Fire crews from across Kansas battle blaze, saving homes

By Amy Bickel
Hutchinson News – March 7, 2017

Photo by Jason Froese, Burrton Fire Department. Click on photo to view full-size.

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Totally spent and covered in soot, Scott Martin had just been fighting fires for more than 16 hours.

The Burrton volunteer firefighter finally was getting a break – heading home for a shower and rest.

Firefighters from across the state descended on Hutchinson – helping fight the massive wildlife burning pastures and threatening homes.

At 11 a.m. Tuesday, more than 230 responders still were working to contain the fire, representing 116 agencies, said Reno County Sheriff Randy Henderson.

Some came as far as Wakarusa, near Lawrence, as well as Kansas City and Oakley. They brought large trucks, some carrying 3,000 gallons of water to help contain and put out the fire.

Martin, along with Burrton resident Jason Froese, was relieved midmorning by another crew of Burrton volunteers.

They had a few short breaks but largely worked nonstop.

“We were lighting a back burn along 61 (highway),” Martin said.

The back burn was more than two miles long.

The efforts helped. There were homes that burned. There were many that were saved, said Brad Thompson, who owns Bridgeman Oil. He heard the stories from the firefighters as he filled up trucks with fuel all night the past two nights.

“They have done a good job, and I think it is a miracle they haven’t lost a lot more,” he said as he filled up fire trucks at the Hutchinson Fire Department headquarters.

Colwich Fire Chief Brad Banz answered the call last night after hearing more crews were needed. He and another Colwich firefighter were stationed at the Highlands, fighting the fire and working to keep homes safe.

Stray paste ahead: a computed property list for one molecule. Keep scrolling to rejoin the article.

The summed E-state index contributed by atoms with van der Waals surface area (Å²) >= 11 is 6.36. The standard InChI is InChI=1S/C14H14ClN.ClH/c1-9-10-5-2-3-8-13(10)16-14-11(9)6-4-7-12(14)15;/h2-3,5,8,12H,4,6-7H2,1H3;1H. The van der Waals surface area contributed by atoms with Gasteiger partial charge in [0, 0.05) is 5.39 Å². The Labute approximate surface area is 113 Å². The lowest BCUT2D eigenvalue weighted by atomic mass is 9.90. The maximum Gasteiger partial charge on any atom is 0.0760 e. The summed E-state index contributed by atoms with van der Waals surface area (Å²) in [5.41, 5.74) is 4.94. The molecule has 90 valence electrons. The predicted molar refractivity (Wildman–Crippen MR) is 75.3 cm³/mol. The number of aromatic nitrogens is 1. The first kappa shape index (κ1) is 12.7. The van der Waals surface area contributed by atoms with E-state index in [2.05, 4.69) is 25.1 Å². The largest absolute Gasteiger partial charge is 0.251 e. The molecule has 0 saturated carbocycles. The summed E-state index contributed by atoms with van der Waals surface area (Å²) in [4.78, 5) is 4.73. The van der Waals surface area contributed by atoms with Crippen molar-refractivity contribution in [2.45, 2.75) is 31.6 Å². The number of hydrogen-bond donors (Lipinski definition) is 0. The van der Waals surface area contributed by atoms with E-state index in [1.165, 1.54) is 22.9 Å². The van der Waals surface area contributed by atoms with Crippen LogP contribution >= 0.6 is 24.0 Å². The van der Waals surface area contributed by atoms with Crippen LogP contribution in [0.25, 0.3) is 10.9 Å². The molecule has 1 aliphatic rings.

“Some houses did burn,” he said. “There were a lot of homes that did get saved.”

Crews pulled up to one home with the porch on fire and were able to put it out.

“I think they doing a great job,” Thompson said. “One crew just left said they had been here 17 hours and are going home. New crews are coming in. It’s amazing all the fire departments that have all showed up from everywhere.”

While many went home to take a break, others got sleep at the Salvation Army at Seventh Avenue and Main Street, said Salvation Army Major Penny Mungai.

The night before, the more than 35 cots in the building’s gymnasium were full – most from outlining areas. She slept in the nursery with her daughter, waking up to help where she was needed.

“They look haggard,” she said of the firefighters. “They looked exhausted.”

Many came in, their faces black, found a shower, some food and went to bed for four or five hours of sleep.

Others were preparing to find comfort in their own beds. Cheney volunteer firefighter Wade McGuffey said their crew of four had put in 17 hours and were preparing to go home. They put in another 14 hours Sunday night.

Monday night he helped shuttle water to brush trucks.

“I’ve fought several large grass fires, but nothing like this,” he said, adding that “it’s really devastating.”

Thompson didn’t’ know what his day would bring. He expected to be called to move north of 30th Avenue. Last night, he was stationed at Plum Creek Elementary on 43rd Avenue.

“I just fuel up fire trucks and keeping them going,” he said. “There is a lot of equipment out here.”


Posted by Gwen Dorr Romine, KSFFA Webmaster
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